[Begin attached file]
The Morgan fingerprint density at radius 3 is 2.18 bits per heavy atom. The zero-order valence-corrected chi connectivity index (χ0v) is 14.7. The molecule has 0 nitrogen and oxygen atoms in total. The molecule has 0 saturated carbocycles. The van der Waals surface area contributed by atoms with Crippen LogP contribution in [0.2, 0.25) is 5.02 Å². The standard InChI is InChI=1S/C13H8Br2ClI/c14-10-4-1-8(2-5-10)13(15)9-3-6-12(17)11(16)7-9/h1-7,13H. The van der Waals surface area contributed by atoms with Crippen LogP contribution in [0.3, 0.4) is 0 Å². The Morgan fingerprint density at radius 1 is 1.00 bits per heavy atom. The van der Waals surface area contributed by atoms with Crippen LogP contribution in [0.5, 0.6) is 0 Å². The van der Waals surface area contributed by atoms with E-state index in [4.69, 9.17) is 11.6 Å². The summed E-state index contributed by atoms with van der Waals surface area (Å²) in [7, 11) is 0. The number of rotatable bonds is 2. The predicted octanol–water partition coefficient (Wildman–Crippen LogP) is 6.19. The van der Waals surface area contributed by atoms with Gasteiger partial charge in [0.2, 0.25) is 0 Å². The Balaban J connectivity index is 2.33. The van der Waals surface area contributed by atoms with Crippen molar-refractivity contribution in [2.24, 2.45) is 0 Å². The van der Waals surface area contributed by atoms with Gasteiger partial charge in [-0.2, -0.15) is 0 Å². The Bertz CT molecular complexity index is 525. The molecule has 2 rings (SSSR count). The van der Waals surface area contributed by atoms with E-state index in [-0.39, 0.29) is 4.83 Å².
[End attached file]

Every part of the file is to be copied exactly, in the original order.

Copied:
The Morgan fingerprint density at radius 3 is 2.18 bits per heavy atom. The zero-order valence-corrected chi connectivity index (χ0v) is 14.7. The molecule has 0 nitrogen and oxygen atoms in total. The molecule has 0 saturated carbocycles. The van der Waals surface area contributed by atoms with Crippen LogP contribution in [0.2, 0.25) is 5.02 Å². The standard InChI is InChI=1S/C13H8Br2ClI/c14-10-4-1-8(2-5-10)13(15)9-3-6-12(17)11(16)7-9/h1-7,13H. The van der Waals surface area contributed by atoms with Crippen LogP contribution in [0.3, 0.4) is 0 Å². The Morgan fingerprint density at radius 1 is 1.00 bits per heavy atom. The van der Waals surface area contributed by atoms with Crippen LogP contribution in [0.5, 0.6) is 0 Å². The van der Waals surface area contributed by atoms with E-state index in [4.69, 9.17) is 11.6 Å². The summed E-state index contributed by atoms with van der Waals surface area (Å²) in [7, 11) is 0. The number of rotatable bonds is 2. The predicted octanol–water partition coefficient (Wildman–Crippen LogP) is 6.19. The van der Waals surface area contributed by atoms with Gasteiger partial charge in [0.2, 0.25) is 0 Å². The Balaban J connectivity index is 2.33. The van der Waals surface area contributed by atoms with Crippen molar-refractivity contribution in [2.24, 2.45) is 0 Å². The van der Waals surface area contributed by atoms with Gasteiger partial charge in [-0.2, -0.15) is 0 Å². The Bertz CT molecular complexity index is 525. The molecule has 2 rings (SSSR count). The van der Waals surface area contributed by atoms with E-state index in [-0.39, 0.29) is 4.83 Å².